Time is Ripe for Enjoying Simple Things
By Ana Veciana-Suarez
Henry David Thoreau (1817-1862)
Portrait by Félix Valloton
"Our life is frittered away by detail ... Simplify, simplify."
-- Henry David Thoreau
Around the corner from where I live, mango trees are heavy with still-green fruit, harbingers of a bountiful summer crop. My mouth waters at the very thought.
For weeks I've watched these trees bloom, sprout tiny nodules, then fatten each small tip. The process -- akin to ants marching with a bread crumb -- has kept me entertained for a good long while, a welcomed distraction from the relentless stream of bad news.
I've even mouthed a silent prayer for April to be gentle, hoping that each clump of mangoes will cling to its branch when the winds turn rough with spring squalls.
I'm a mango fanatic, one of those people who nearly turn yellow in the summer from consuming so much of the fruit. I'm a purist, too. Sure, I'll eat cooked mangoes and green mangoes with salt and mango smoothies and mango ice cream, but there is no substitute for the slippery, sticky, eat-over-the-kitchen-sink experience of a tree-ripened mango with nothing else to mask its taste and texture.
The anticipation of such pleasure makes me smile, and I imagine this must be how my northern brethren feel when a hint of green first peeks through after a long, harsh winter.
Stripped to essentials, small and simple events lift us from the mundane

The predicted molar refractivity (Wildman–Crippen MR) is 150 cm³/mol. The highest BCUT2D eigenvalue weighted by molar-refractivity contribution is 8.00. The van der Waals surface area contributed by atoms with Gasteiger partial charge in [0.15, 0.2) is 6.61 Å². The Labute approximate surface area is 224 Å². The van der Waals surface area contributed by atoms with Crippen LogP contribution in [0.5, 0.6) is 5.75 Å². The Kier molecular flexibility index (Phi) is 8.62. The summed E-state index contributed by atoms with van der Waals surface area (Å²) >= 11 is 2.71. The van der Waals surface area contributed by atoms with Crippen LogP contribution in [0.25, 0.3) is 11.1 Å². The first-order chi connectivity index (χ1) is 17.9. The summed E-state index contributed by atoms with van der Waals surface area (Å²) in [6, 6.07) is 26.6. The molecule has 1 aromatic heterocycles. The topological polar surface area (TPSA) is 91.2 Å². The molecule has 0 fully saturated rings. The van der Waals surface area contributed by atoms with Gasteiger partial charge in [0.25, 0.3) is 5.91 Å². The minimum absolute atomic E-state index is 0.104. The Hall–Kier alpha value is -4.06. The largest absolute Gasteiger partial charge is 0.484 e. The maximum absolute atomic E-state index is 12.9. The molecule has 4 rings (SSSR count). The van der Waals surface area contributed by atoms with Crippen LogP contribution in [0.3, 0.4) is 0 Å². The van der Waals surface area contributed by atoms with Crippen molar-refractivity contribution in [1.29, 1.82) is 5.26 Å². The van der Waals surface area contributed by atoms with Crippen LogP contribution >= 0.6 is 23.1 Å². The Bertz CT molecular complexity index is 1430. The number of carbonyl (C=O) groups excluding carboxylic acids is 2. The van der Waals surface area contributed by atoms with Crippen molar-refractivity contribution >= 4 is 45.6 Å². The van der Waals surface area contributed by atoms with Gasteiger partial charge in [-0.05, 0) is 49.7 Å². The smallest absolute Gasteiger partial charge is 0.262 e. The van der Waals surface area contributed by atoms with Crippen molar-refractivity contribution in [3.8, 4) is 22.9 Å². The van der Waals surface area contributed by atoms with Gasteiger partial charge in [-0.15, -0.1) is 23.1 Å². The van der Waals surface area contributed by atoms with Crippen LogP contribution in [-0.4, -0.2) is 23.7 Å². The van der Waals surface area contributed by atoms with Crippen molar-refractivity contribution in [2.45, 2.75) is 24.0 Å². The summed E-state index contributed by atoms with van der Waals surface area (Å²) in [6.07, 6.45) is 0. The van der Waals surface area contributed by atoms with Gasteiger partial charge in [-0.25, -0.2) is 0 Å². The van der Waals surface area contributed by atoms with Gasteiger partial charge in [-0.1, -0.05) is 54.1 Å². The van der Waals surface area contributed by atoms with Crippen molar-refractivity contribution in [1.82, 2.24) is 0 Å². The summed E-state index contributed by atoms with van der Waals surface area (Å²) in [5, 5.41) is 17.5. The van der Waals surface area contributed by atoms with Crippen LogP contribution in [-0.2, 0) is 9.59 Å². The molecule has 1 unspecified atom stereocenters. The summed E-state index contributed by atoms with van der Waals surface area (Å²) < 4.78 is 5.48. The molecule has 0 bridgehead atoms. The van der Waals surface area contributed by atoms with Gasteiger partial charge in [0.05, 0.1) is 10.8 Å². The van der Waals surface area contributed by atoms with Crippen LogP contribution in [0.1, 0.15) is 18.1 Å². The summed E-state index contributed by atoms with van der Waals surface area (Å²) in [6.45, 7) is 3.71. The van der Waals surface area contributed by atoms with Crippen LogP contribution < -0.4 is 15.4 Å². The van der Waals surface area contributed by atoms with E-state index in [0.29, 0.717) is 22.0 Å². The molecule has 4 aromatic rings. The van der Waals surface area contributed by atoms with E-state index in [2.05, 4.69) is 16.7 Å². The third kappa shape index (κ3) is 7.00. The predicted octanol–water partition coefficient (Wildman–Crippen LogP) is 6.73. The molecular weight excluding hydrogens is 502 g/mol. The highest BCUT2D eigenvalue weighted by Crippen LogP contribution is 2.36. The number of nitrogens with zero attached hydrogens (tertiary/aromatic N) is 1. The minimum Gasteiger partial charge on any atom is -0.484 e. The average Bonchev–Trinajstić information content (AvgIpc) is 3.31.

I was discussing the year's mango crop with a good friend and fellow mango enthusiast when we noted that a few years back the tropical fruit might not have entered the conversation.
That was when we were all living large, when our stock investments seduced us into what we were not and the ridiculous market value of our homes made us feel like queens in a castle. Studying a mango's trajectory was a fool's pastime.
Back then, everyone I knew pontificated about buying a second home, vacationing in Europe, retiring early
My dental hygienist even considered flipping a condo. Children wanted to grow up to work on Wall Street. Whatever we had, we wanted more of -- and expected it as birthright.
Today, whether it's out of fear or prudent caution, we're holding on to our pennies. Some people I know don't even open their bank statements. We talk less about buying and more about saving, less about dining out and more about packing lunches.
Conspicuous consumption has become quaint, consignment shops all the rage. Neiman schneiman, Walmart-wowee.
Deep into what has become known as the Great Recession, we suffer from a weekly whiplash that defies explanation: It's getting worse. It's getting better. We've bottomed out. We haven't. Buy your first house now. No, wait. Spend to prop up the economy. Save for the inevitable layoff.
Confusing times call for simple pleasures -- in my case, mango-watching
It's the safest way to indulge with minimal payout. So now friends share frugal tips over store-brand coffee. Staycations have replaced the Riviera. A few have abandoned cars and opted for public transit. It's all about doing more with less, about being happy with enough.
I'm all for simplicity. After all, there's an inevitable tedium to everyday life -- a slow process to building a career, a steadfastness to accumulating security, an unwavering patience to raising children -- so enjoying what costs little and is readily available makes a lot of sense.
If this is what hard times have taught us, hallelujah and amen. I'm watching my mangoes ripen.
Ana Veciana-Suarez is a family columnist for The Miami Herald. Write to her at The Miami Herald, One Herald Plaza, Miami, FL 33132, or send e-mail to aveciana(at)herald.com.
(c) 2009, The Miami Herald Distributed by Tribune Media Services, Inc.
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